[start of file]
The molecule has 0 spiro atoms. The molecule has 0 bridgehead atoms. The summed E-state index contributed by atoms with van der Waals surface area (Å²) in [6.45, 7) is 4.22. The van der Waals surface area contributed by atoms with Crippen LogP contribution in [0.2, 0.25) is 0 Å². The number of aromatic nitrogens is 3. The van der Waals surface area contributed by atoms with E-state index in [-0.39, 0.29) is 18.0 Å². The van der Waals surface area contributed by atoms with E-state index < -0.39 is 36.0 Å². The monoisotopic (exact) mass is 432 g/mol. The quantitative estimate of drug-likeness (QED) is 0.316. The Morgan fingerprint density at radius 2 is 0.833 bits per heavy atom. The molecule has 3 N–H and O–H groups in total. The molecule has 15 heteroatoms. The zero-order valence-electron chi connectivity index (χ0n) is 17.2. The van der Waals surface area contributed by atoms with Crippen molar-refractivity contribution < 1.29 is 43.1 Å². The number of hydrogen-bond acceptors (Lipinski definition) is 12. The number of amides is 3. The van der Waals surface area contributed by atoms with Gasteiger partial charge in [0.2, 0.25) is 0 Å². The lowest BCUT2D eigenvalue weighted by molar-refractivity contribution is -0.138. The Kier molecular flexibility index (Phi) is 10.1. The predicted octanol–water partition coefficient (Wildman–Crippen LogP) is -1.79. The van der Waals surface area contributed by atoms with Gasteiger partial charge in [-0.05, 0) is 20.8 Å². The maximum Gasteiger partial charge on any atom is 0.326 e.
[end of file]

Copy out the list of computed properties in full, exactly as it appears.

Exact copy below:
The molecule has 0 spiro atoms. The molecule has 0 bridgehead atoms. The summed E-state index contributed by atoms with van der Waals surface area (Å²) in [6.45, 7) is 4.22. The van der Waals surface area contributed by atoms with Crippen LogP contribution in [0.2, 0.25) is 0 Å². The number of aromatic nitrogens is 3. The van der Waals surface area contributed by atoms with E-state index in [-0.39, 0.29) is 18.0 Å². The van der Waals surface area contributed by atoms with E-state index < -0.39 is 36.0 Å². The monoisotopic (exact) mass is 432 g/mol. The quantitative estimate of drug-likeness (QED) is 0.316. The Morgan fingerprint density at radius 2 is 0.833 bits per heavy atom. The molecule has 3 N–H and O–H groups in total. The molecule has 15 heteroatoms. The zero-order valence-electron chi connectivity index (χ0n) is 17.2. The van der Waals surface area contributed by atoms with Crippen molar-refractivity contribution < 1.29 is 43.1 Å². The number of hydrogen-bond acceptors (Lipinski definition) is 12. The number of amides is 3. The van der Waals surface area contributed by atoms with Gasteiger partial charge in [0.2, 0.25) is 0 Å². The lowest BCUT2D eigenvalue weighted by molar-refractivity contribution is -0.138. The Kier molecular flexibility index (Phi) is 10.1. The predicted octanol–water partition coefficient (Wildman–Crippen LogP) is -1.79. The van der Waals surface area contributed by atoms with Gasteiger partial charge in [-0.05, 0) is 20.8 Å². The maximum Gasteiger partial charge on any atom is 0.326 e.